By Brian Culhane b. 1954 Brian Culhane

Paulatim lachrymas rerum experentia tersit.

Father’s books lying on the living-room floor
Must be divided into threes: art history,
Classical letters and, left from my days here,
Unsteady stacks of quasi-educational lore
That show yellowing Geographic scientists
Perennially lost in rain forest mists.
An instant choice will cull some from the rest
So they may become mine—a banausic test.

Prewar light glimmers in the apartment:
A shadowplay that summons an adolescence
Of slammed doors and risible nothings
Hurled at retreating parental backs
—The most telling blows always sotto voce
As I stormed and wept and read in silence.
Now, standing again in silence, I stare
At a word trove given two sons to share.

Some are dated in the first blank page: 1
January 1938 this reads, as if a resolution
Made (and kept?); this ruddy leather edition
States simply Property of—with no name given.
I gesture toward the emptiness of gifts
Prematurely bestowed in illness’s ruin
And blow dust off an enfeebled spine,
Filling lungs with belletristic grime.

It’s all some forgotten chore from a childhood
The hall mirror charitably declares was good.
Pictures of other libraries fill my head:
Weighty tomes I hauled to girlfriends’ walkups,
Barely unpacked before again in boxes;
Or Sophoclean dramas, lost to ancient fires,
Which exist in name only; or that fable
Of an infinitely circular Library of Babel

Borges saw as self-referential: nooks,
Corridors, dead ends, twisting stairwells:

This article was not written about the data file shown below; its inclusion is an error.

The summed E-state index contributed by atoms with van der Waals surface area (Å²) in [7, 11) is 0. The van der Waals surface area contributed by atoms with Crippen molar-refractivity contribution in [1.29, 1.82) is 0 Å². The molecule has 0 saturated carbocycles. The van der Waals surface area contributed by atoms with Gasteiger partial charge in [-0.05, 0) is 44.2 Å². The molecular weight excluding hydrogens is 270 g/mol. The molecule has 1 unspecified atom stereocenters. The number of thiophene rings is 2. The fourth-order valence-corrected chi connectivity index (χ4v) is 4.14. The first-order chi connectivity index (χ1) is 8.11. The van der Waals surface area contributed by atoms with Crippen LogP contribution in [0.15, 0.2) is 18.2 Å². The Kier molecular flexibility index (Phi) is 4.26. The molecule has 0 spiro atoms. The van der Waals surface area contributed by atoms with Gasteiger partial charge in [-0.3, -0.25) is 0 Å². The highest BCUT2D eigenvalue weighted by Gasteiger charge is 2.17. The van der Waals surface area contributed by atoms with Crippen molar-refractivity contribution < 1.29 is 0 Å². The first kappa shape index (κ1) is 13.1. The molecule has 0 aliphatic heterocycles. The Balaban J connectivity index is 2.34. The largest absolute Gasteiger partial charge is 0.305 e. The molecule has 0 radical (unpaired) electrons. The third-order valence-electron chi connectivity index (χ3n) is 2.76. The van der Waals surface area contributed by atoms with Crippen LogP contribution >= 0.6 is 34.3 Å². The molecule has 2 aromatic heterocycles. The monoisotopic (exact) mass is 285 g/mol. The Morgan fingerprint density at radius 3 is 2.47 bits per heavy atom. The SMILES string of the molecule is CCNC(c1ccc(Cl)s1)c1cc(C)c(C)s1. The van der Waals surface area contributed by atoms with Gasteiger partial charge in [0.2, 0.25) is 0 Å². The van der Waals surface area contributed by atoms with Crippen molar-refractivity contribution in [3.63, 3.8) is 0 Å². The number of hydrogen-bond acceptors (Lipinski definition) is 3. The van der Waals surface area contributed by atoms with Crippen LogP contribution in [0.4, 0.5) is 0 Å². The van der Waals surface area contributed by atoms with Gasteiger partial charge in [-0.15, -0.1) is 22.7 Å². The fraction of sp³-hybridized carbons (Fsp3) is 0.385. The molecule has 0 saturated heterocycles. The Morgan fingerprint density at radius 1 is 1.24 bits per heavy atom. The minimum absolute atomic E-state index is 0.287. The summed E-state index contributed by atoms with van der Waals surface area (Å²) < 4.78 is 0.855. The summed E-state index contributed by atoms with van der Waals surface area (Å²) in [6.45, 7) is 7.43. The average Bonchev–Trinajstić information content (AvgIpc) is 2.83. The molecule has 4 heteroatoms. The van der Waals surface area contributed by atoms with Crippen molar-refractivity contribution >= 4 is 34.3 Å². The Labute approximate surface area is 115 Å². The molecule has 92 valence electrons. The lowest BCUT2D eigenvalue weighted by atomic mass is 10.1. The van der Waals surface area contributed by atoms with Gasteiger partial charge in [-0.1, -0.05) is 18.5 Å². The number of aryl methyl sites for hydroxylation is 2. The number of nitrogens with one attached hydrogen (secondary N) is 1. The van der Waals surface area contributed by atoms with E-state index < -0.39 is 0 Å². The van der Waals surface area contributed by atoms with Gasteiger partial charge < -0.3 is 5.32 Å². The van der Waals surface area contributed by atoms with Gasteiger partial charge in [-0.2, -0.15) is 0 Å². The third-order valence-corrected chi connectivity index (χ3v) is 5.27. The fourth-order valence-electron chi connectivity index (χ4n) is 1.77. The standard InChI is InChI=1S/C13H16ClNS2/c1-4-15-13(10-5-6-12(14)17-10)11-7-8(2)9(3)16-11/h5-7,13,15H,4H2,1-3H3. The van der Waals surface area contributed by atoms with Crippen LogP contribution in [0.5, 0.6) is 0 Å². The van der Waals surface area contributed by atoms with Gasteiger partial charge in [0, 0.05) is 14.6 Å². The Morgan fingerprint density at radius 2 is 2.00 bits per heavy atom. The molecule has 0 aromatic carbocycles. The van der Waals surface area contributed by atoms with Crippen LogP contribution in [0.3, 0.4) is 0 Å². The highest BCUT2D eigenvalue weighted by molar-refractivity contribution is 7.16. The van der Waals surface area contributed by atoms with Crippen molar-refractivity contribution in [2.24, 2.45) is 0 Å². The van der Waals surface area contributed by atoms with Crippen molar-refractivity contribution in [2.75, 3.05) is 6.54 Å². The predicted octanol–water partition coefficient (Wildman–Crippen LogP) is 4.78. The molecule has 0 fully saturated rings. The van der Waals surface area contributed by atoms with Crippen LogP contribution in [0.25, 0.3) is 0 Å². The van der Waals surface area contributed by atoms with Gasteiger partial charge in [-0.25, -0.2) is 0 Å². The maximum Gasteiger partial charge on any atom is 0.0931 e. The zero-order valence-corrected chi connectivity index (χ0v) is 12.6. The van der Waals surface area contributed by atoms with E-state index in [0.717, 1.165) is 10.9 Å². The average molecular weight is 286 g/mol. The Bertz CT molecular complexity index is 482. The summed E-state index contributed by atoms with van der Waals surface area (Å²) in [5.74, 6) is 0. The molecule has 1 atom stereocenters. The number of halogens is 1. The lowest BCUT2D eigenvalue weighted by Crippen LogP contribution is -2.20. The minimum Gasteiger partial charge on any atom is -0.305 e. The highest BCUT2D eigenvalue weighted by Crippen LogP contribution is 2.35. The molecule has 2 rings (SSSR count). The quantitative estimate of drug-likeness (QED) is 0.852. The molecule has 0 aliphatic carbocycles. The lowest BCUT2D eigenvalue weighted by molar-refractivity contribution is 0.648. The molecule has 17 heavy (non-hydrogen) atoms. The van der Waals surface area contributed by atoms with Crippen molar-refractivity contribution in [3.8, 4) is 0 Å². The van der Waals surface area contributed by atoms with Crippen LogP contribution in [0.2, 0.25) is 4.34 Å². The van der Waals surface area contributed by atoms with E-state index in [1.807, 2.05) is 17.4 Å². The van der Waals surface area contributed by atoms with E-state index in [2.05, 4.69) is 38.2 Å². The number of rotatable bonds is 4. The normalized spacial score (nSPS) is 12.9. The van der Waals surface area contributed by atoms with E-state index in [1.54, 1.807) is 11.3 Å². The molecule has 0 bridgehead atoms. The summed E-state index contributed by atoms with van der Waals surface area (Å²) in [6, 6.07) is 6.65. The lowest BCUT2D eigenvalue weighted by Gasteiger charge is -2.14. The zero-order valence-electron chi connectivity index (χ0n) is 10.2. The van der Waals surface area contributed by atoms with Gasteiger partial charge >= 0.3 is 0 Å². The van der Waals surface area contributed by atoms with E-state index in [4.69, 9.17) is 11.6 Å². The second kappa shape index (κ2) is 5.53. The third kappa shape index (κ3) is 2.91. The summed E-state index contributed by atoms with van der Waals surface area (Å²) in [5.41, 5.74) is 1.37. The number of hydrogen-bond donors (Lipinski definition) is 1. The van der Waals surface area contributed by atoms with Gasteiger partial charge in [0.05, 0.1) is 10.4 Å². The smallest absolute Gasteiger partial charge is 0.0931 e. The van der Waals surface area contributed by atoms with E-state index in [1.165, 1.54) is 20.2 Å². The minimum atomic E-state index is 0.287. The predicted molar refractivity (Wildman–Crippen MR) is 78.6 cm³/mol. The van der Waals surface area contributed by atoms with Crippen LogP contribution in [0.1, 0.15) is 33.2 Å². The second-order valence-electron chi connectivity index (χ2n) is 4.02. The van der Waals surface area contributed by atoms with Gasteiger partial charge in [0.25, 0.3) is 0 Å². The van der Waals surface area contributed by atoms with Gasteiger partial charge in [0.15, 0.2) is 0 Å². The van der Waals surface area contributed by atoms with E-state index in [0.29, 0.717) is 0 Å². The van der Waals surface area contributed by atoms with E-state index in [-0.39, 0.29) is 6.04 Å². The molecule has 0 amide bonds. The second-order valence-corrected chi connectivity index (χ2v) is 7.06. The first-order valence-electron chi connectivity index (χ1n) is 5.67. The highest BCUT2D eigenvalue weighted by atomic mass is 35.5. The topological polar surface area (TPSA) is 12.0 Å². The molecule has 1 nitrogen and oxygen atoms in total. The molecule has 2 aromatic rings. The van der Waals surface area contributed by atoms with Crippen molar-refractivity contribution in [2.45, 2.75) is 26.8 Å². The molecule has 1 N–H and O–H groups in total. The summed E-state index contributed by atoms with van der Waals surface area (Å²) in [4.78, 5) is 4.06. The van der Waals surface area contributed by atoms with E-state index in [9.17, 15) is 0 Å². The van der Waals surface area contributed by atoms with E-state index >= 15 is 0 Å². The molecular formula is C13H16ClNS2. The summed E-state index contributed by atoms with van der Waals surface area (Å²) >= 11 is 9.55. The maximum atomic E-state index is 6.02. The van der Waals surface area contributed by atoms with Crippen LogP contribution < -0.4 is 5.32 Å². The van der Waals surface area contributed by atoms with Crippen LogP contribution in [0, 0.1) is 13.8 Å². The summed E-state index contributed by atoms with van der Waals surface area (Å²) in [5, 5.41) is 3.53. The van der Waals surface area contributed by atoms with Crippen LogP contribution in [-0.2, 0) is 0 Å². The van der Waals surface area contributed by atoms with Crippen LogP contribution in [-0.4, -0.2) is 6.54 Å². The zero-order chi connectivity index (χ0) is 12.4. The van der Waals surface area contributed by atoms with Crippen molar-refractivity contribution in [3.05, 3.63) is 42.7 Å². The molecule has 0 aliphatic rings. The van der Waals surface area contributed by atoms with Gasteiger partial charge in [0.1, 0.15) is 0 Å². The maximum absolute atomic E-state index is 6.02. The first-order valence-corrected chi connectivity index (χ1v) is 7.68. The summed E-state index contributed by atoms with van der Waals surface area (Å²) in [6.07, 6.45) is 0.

Bibliographic cargo cults and infidels.
In his bed, dreaming of a golden age of looks
And cars, booze and fine clothes, my father snores
And chokes and comes to. . . . Sunlight pours
Into empty bookcases. Where in hell are they?!
If memory then corrects, questions stay

And, refracting off walls, gather numb force
As I read a volume plucked at random
Only to start up when hoarse ripples burn
My innermost ear: Where, where, where?
Soon my father will awaken to find no air.
One tattered cover shows a boy’s ray-gun
Pointed to the sun: the future, that much is clear.
Somewhere where this library can cohere.

Nearly finished, I stumble on Petrarch’s Epistles
And, apropos of age, find: In that passing, I shall
Not seem myself: another brow, other habits, a new form
Of the mind, another voice sounding. . . . Father whistles
Down the hallways for his lackadaisical firstborn.
Little by little, experience wipes dry our tears.
The job’s done—leaving me to calculate the years
I withheld my love, and the years I’ve left to mourn.

“Library” by Brian Culhane. Copyright 2008 by Brian Culhane. Reprinted from The King’s Question with permission from Graywolf Press.

Source: The King’s Question (Graywolf Press, 2008)

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Poet Brian Culhane b. 1954

POET’S REGION U.S., Northwestern

Subjects Family & Ancestors, Living, Relationships, Arts & Sciences, Reading & Books, Coming of Age, Philosophy, Activities, Indoor Activities

 Brian  Culhane


In 2007 Brian Culhane was the recipient of the Poetry Foundation’s Emily Dickinson First Book Award, a prize for a first collection by a poet over the age of 50. Of the book, The King’s Question (2008), A.E. Stallings wrote that Culhane “pays his readers that high and rare compliment of assuming them to be intelligent, grown-up, well-versed, lettered and humane.”
Culhane’s poems have appeared in a number of journals, . . .

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SUBJECT Family & Ancestors, Living, Relationships, Arts & Sciences, Reading & Books, Coming of Age, Philosophy, Activities, Indoor Activities

POET’S REGION U.S., Northwestern

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Originally appeared in Poetry magazine.

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